The Grizzly uses the MRP in indirect mode for his second chained action. It’s in range, but the Jager CGL is 22” away so it’s not in optimal. It isn’t guided, so it gets the indirect suboptimal penalty. With AE of 4” there are now two Jagers as Secondary Targets in addition to the CGL. Against the CGL Olaf has 1d6 (2d6 base, -2 suboptimal range, +1 Braced) against Emma’s 2d6 (2d6 base, no cover because the Ferret has the Jager in the open). He misses. Against the closer Secondary Target he has 1d6 (2d6 base, -2 suboptimal, -1 Secondary Target, +1 Braced) – because the MRP is an AE weapon, it can never roll lower than 1d6. This is against Emma’s 4d6 (2 base, +2 full heavy cover) – the cover is measured from the firing model because this model isn’t the target of the FO. Olaf rolls 2 and Emma rolls 7, which means a miss. The same modifiers apply to the other Secondary Target, where Olaf misses again. Being at 1d6 against targets in cover kinda sucks!

The Rabid Grizzly fires his MGM first, which follows the same process as the previous MGM but this time without the braced modifier, while Emma has exactly the same modifiers (remember you don’t apply the crippled modifiers to the CGL yet). This time Olaf misses the primary target but manages to hit the secondary target with MoS:0, dealing 2 damage. The Rabid now fires his MRP – unlike his brother Grizzly he’s within the optimal range of 18”, but he’s still only rolling 1d6 (2d6 base, -1 optimal indirect category) against the CGL’s 2d6. He gets MoS:1, doing 3 damage and putting the CGL up to 7 damage total. This means the CGL Jager will be destroyed when the FO action is completely resolved. He doesn’t roll so well against the two Secondary Targets and again misses both.

That’s all the chained actions, so we resolve the damage. The CGL takes 7 damage and is destroyed, but not overkilled (because the damage wasn’t all from one attack). One of the other Jagers takes 2 damage and the other escapes unharmed. Not a brilliant result, but killing the CGL is good!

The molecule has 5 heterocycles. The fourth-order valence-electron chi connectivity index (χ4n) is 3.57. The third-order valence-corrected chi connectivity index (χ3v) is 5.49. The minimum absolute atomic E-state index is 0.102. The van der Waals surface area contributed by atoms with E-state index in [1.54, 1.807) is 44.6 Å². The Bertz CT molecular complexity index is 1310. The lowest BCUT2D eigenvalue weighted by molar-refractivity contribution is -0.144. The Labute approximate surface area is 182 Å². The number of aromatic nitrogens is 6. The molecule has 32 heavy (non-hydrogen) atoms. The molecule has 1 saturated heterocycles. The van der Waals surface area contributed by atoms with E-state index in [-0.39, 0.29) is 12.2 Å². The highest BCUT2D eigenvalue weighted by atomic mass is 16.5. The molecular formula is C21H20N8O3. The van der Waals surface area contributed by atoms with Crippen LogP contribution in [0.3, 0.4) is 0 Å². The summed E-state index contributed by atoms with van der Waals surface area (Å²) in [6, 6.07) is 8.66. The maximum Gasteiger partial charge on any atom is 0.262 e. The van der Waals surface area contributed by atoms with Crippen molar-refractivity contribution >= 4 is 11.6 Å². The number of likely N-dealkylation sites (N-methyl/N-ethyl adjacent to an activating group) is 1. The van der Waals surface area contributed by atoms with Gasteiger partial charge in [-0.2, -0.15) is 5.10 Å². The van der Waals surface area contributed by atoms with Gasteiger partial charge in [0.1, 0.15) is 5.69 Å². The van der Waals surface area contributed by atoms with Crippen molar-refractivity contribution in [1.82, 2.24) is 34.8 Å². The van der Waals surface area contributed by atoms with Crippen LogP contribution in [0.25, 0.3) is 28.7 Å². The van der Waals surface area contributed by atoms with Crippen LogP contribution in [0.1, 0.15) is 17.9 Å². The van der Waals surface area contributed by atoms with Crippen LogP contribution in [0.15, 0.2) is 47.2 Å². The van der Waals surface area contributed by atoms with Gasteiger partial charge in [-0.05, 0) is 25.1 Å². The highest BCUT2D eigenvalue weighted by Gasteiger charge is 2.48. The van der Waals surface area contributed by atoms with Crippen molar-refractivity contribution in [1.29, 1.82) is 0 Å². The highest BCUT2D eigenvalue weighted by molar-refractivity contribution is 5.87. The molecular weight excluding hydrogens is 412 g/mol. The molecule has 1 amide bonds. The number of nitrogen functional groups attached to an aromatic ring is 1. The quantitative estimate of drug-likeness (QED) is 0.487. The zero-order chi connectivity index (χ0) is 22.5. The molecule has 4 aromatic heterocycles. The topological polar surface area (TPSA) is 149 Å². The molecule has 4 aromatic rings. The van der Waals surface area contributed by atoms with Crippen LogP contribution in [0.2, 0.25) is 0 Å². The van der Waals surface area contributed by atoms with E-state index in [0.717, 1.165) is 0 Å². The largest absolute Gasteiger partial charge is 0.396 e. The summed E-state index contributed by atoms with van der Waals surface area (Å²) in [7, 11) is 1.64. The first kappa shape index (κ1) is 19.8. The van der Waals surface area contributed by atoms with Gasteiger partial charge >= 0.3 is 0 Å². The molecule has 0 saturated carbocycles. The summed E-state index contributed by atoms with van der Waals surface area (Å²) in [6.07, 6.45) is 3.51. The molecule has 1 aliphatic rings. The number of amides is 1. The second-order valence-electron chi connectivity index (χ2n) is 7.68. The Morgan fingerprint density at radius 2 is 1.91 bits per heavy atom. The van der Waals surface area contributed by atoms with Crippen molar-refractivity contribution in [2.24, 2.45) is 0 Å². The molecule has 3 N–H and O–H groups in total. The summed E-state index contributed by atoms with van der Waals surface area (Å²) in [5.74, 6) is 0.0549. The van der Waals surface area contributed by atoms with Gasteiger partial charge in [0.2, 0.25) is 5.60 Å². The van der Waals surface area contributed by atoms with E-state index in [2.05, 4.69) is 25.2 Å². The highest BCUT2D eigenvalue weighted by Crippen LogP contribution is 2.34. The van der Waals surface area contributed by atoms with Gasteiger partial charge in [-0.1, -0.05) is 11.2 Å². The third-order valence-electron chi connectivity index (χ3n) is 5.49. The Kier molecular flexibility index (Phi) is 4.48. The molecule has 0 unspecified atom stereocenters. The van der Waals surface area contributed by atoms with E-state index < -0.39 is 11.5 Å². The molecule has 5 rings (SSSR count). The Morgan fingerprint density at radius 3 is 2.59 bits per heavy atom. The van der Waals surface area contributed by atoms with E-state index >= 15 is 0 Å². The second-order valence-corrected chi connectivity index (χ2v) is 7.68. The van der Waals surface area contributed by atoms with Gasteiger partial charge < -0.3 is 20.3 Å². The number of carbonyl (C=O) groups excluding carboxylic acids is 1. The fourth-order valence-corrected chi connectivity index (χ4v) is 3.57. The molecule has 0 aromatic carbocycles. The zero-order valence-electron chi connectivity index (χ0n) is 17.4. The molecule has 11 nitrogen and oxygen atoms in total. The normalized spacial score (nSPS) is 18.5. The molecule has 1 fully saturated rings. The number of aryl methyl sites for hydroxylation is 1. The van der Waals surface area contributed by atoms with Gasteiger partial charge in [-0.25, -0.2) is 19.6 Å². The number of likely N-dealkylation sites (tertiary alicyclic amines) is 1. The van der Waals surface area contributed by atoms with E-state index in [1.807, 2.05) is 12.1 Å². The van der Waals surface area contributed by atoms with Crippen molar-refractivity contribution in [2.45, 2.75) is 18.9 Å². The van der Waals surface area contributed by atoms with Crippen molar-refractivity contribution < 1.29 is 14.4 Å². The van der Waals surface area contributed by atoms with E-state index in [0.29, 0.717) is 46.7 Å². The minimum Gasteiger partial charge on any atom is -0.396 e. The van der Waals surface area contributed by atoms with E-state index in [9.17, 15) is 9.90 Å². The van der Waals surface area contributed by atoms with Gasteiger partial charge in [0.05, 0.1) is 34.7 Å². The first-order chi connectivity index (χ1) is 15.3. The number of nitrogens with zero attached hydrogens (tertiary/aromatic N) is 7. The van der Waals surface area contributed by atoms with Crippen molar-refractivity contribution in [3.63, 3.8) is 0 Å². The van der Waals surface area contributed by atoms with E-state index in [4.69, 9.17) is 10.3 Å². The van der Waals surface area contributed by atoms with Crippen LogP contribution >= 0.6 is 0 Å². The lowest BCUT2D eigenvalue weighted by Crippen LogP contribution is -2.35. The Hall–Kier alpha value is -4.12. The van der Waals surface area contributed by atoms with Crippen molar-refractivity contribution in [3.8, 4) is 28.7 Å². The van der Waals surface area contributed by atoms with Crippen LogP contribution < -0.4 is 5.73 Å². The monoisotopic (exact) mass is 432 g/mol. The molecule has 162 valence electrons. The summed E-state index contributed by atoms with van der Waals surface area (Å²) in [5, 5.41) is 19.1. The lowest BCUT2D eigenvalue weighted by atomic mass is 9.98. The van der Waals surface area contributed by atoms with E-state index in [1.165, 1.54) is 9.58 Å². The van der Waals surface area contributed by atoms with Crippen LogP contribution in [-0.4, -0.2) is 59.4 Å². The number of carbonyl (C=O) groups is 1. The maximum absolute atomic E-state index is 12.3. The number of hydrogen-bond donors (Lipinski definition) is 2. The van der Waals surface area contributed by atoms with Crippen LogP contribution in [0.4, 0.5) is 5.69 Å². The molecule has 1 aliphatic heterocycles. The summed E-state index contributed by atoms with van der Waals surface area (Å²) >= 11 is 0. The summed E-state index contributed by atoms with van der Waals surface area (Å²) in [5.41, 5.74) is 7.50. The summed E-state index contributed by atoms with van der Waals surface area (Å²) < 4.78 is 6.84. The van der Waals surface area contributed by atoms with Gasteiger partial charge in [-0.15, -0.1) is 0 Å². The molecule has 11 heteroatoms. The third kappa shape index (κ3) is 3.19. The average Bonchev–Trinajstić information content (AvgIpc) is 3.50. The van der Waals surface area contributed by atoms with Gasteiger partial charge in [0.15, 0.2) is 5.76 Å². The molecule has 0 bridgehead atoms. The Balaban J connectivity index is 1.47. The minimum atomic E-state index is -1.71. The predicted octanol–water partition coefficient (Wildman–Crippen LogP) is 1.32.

Olaf now continues with the rest of his combat group activation – the two Hunters.

Example 2 – Foiling the Ferret

Olaf attempts another FO with his ferret, this time attempting to splatter some infantry by calling in fire from an off-board Stinger and its airbust missile. It isn’t in the same combat group as the Ferret, but that doesn’t matter. Activating the Ferret and picking combat speed, active sensors, he provokes some snap fire from a nearby Jager and ends up taking 2 damage. It isn’t enough to cripple him though, so he can carry on with his plan. He moves his Ferret so it has Sensor Lock to a point on the battlefield with the maximum number of infantry within 3”, and declares a Forward Observation, which thankfully doesn’t provoke any more snap fire. He then declares a Comms Action.

But this time Emma is prepared – the Ferret is within the 18” sensor range of her Iguana which has ECM:2, reducing the Ferret’s Comms rating to 0. No automatic success available, Olaf would have to make a Comms Roll, but before he does, Emma declares an Active ECM reaction – her Iguana has Sensor Lock to the Ferret and hasn’t used its action yet, so she can spend it to try and stop the Comms Action and save her infantry. Olaf has no nearby ECCM unit to help protect his Ferret, so it comes down to an opposed roll between the two players. Emma is rolling the base 2d6 at EW:3+ against Olaf’s base 2d6 with EW:4+. Emma gets a 6 and a 4, for a total of 7. Olaf gets a pair of 5s, for a total of 6. Olaf’s Comms Action is terminated and since he has no Receivers his FO action comes to an end. Possibly he’ll be able to use another unit to FO for the Stinger, but for now the infantry are saved.

Example 3 – Bring down the beast!